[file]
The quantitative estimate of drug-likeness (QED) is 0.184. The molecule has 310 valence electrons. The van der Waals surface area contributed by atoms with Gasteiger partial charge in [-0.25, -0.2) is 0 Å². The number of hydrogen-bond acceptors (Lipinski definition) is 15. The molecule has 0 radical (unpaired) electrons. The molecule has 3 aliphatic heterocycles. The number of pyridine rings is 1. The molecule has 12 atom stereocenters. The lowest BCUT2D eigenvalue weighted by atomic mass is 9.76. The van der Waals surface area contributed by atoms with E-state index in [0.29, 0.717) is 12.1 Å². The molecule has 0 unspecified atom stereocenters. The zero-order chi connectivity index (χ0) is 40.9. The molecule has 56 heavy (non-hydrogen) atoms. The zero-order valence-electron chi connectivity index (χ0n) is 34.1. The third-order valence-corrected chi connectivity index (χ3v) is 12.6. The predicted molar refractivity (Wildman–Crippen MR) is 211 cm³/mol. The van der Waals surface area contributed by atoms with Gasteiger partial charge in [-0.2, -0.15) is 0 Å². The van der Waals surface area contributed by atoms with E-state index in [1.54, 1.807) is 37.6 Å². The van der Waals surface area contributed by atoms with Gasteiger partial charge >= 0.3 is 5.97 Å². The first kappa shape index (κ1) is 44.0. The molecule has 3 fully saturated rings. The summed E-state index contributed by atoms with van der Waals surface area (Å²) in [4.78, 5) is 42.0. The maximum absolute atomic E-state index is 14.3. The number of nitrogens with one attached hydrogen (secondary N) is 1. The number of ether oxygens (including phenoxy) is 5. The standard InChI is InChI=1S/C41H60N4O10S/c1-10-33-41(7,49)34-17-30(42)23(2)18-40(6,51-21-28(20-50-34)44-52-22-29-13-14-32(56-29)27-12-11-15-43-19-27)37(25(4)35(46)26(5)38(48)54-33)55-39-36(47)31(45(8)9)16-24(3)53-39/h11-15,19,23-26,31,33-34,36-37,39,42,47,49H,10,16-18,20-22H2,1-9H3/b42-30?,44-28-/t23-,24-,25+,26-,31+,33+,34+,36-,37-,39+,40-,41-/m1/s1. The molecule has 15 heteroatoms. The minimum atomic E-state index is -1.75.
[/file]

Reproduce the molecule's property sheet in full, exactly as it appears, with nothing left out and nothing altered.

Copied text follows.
The quantitative estimate of drug-likeness (QED) is 0.184. The molecule has 310 valence electrons. The van der Waals surface area contributed by atoms with Gasteiger partial charge in [-0.25, -0.2) is 0 Å². The number of hydrogen-bond acceptors (Lipinski definition) is 15. The molecule has 0 radical (unpaired) electrons. The molecule has 3 aliphatic heterocycles. The number of pyridine rings is 1. The molecule has 12 atom stereocenters. The lowest BCUT2D eigenvalue weighted by atomic mass is 9.76. The van der Waals surface area contributed by atoms with E-state index in [0.29, 0.717) is 12.1 Å². The molecule has 0 unspecified atom stereocenters. The zero-order chi connectivity index (χ0) is 40.9. The molecule has 56 heavy (non-hydrogen) atoms. The zero-order valence-electron chi connectivity index (χ0n) is 34.1. The third-order valence-corrected chi connectivity index (χ3v) is 12.6. The predicted molar refractivity (Wildman–Crippen MR) is 211 cm³/mol. The van der Waals surface area contributed by atoms with Gasteiger partial charge in [-0.2, -0.15) is 0 Å². The van der Waals surface area contributed by atoms with E-state index in [1.54, 1.807) is 37.6 Å². The van der Waals surface area contributed by atoms with Gasteiger partial charge >= 0.3 is 5.97 Å². The first kappa shape index (κ1) is 44.0. The molecule has 3 fully saturated rings. The summed E-state index contributed by atoms with van der Waals surface area (Å²) in [4.78, 5) is 42.0. The maximum absolute atomic E-state index is 14.3. The number of nitrogens with one attached hydrogen (secondary N) is 1. The number of ether oxygens (including phenoxy) is 5. The standard InChI is InChI=1S/C41H60N4O10S/c1-10-33-41(7,49)34-17-30(42)23(2)18-40(6,51-21-28(20-50-34)44-52-22-29-13-14-32(56-29)27-12-11-15-43-19-27)37(25(4)35(46)26(5)38(48)54-33)55-39-36(47)31(45(8)9)16-24(3)53-39/h11-15,19,23-26,31,33-34,36-37,39,42,47,49H,10,16-18,20-22H2,1-9H3/b42-30?,44-28-/t23-,24-,25+,26-,31+,33+,34+,36-,37-,39+,40-,41-/m1/s1. The molecule has 15 heteroatoms. The minimum atomic E-state index is -1.75.